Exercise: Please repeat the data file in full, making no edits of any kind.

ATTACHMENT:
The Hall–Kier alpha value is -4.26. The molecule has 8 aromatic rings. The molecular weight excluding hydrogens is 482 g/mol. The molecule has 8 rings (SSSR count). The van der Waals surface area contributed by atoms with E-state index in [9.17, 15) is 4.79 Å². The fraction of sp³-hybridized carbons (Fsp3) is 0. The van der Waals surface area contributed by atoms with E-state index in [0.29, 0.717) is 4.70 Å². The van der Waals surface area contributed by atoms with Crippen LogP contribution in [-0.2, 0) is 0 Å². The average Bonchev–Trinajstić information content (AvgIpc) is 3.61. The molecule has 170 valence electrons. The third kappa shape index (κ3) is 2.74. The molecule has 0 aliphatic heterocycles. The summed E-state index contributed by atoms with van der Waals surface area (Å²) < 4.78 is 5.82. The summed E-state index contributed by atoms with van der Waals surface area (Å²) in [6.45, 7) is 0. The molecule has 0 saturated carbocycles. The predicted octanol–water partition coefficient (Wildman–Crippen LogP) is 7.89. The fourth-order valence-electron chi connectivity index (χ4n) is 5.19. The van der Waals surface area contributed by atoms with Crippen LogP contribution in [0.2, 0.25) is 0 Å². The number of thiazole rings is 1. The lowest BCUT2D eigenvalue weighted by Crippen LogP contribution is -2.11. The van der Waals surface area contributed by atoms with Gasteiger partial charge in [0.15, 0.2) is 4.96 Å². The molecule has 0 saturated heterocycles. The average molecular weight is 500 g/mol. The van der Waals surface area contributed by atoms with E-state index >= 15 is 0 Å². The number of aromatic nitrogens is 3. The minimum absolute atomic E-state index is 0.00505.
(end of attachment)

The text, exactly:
The Hall–Kier alpha value is -4.26. The molecule has 8 aromatic rings. The molecular weight excluding hydrogens is 482 g/mol. The molecule has 8 rings (SSSR count). The van der Waals surface area contributed by atoms with E-state index in [9.17, 15) is 4.79 Å². The fraction of sp³-hybridized carbons (Fsp3) is 0. The van der Waals surface area contributed by atoms with E-state index in [0.29, 0.717) is 4.70 Å². The van der Waals surface area contributed by atoms with Crippen LogP contribution in [-0.2, 0) is 0 Å². The average Bonchev–Trinajstić information content (AvgIpc) is 3.61. The molecule has 170 valence electrons. The third kappa shape index (κ3) is 2.74. The molecule has 0 aliphatic heterocycles. The summed E-state index contributed by atoms with van der Waals surface area (Å²) < 4.78 is 5.82. The summed E-state index contributed by atoms with van der Waals surface area (Å²) in [6.45, 7) is 0. The molecule has 0 saturated carbocycles. The predicted octanol–water partition coefficient (Wildman–Crippen LogP) is 7.89. The fourth-order valence-electron chi connectivity index (χ4n) is 5.19. The van der Waals surface area contributed by atoms with Crippen LogP contribution in [0.2, 0.25) is 0 Å². The number of thiazole rings is 1. The lowest BCUT2D eigenvalue weighted by Crippen LogP contribution is -2.11. The van der Waals surface area contributed by atoms with Gasteiger partial charge in [0.15, 0.2) is 4.96 Å². The molecule has 0 saturated heterocycles. The average molecular weight is 500 g/mol. The van der Waals surface area contributed by atoms with E-state index >= 15 is 0 Å². The number of aromatic nitrogens is 3. The minimum absolute atomic E-state index is 0.00505.